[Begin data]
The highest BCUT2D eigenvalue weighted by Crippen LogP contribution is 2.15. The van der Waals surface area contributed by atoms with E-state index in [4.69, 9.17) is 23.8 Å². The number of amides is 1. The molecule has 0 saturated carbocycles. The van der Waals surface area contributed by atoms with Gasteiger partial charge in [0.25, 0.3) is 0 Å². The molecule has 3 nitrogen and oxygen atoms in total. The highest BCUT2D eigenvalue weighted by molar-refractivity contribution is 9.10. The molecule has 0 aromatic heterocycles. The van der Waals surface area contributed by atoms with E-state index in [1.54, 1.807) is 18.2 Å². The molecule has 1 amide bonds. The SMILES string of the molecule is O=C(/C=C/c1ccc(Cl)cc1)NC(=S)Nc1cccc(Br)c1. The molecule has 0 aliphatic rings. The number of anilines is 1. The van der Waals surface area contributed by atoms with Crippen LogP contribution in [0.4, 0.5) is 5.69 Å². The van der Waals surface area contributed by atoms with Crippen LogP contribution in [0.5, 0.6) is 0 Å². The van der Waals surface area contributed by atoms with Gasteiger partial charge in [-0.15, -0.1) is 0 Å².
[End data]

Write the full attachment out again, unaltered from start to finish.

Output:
The highest BCUT2D eigenvalue weighted by Crippen LogP contribution is 2.15. The van der Waals surface area contributed by atoms with E-state index in [4.69, 9.17) is 23.8 Å². The number of amides is 1. The molecule has 0 saturated carbocycles. The van der Waals surface area contributed by atoms with Gasteiger partial charge in [0.25, 0.3) is 0 Å². The molecule has 3 nitrogen and oxygen atoms in total. The highest BCUT2D eigenvalue weighted by molar-refractivity contribution is 9.10. The molecule has 0 aromatic heterocycles. The van der Waals surface area contributed by atoms with E-state index in [1.54, 1.807) is 18.2 Å². The molecule has 1 amide bonds. The SMILES string of the molecule is O=C(/C=C/c1ccc(Cl)cc1)NC(=S)Nc1cccc(Br)c1. The molecule has 0 aliphatic rings. The number of anilines is 1. The van der Waals surface area contributed by atoms with Crippen LogP contribution in [0.4, 0.5) is 5.69 Å². The van der Waals surface area contributed by atoms with Crippen LogP contribution in [0.5, 0.6) is 0 Å². The van der Waals surface area contributed by atoms with Gasteiger partial charge in [-0.15, -0.1) is 0 Å².